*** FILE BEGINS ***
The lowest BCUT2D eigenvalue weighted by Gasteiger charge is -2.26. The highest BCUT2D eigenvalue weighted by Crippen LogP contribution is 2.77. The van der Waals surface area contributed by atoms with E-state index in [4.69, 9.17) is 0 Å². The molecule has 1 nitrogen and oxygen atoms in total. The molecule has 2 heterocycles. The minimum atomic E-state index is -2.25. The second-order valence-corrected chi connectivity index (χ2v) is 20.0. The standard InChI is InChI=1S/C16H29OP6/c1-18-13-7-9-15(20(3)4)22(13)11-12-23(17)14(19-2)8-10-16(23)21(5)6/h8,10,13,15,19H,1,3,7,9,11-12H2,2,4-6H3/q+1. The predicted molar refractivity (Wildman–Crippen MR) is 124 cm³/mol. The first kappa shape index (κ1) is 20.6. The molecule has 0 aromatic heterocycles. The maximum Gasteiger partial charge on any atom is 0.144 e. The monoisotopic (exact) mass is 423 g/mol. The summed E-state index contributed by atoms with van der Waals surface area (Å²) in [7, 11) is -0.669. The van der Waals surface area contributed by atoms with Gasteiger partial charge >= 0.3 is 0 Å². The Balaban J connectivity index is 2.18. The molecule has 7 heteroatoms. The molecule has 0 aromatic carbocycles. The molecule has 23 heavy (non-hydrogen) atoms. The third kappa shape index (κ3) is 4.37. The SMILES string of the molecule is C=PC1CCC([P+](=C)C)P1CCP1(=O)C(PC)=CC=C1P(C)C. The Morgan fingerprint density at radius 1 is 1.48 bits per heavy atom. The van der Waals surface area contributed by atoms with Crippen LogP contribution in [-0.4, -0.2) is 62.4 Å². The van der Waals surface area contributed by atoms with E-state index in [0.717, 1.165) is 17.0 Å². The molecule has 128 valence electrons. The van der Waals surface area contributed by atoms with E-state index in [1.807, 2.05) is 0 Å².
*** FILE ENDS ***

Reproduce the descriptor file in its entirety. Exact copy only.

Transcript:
The lowest BCUT2D eigenvalue weighted by Gasteiger charge is -2.26. The highest BCUT2D eigenvalue weighted by Crippen LogP contribution is 2.77. The van der Waals surface area contributed by atoms with E-state index in [4.69, 9.17) is 0 Å². The molecule has 1 nitrogen and oxygen atoms in total. The molecule has 2 heterocycles. The minimum atomic E-state index is -2.25. The second-order valence-corrected chi connectivity index (χ2v) is 20.0. The standard InChI is InChI=1S/C16H29OP6/c1-18-13-7-9-15(20(3)4)22(13)11-12-23(17)14(19-2)8-10-16(23)21(5)6/h8,10,13,15,19H,1,3,7,9,11-12H2,2,4-6H3/q+1. The predicted molar refractivity (Wildman–Crippen MR) is 124 cm³/mol. The first kappa shape index (κ1) is 20.6. The molecule has 0 aromatic heterocycles. The maximum Gasteiger partial charge on any atom is 0.144 e. The monoisotopic (exact) mass is 423 g/mol. The summed E-state index contributed by atoms with van der Waals surface area (Å²) in [7, 11) is -0.669. The van der Waals surface area contributed by atoms with Gasteiger partial charge >= 0.3 is 0 Å². The Balaban J connectivity index is 2.18. The molecule has 7 heteroatoms. The molecule has 0 aromatic carbocycles. The molecule has 23 heavy (non-hydrogen) atoms. The third kappa shape index (κ3) is 4.37. The SMILES string of the molecule is C=PC1CCC([P+](=C)C)P1CCP1(=O)C(PC)=CC=C1P(C)C. The Morgan fingerprint density at radius 1 is 1.48 bits per heavy atom. The van der Waals surface area contributed by atoms with Crippen LogP contribution in [-0.4, -0.2) is 62.4 Å². The van der Waals surface area contributed by atoms with E-state index in [0.717, 1.165) is 17.0 Å². The molecule has 128 valence electrons. The van der Waals surface area contributed by atoms with E-state index in [1.807, 2.05) is 0 Å².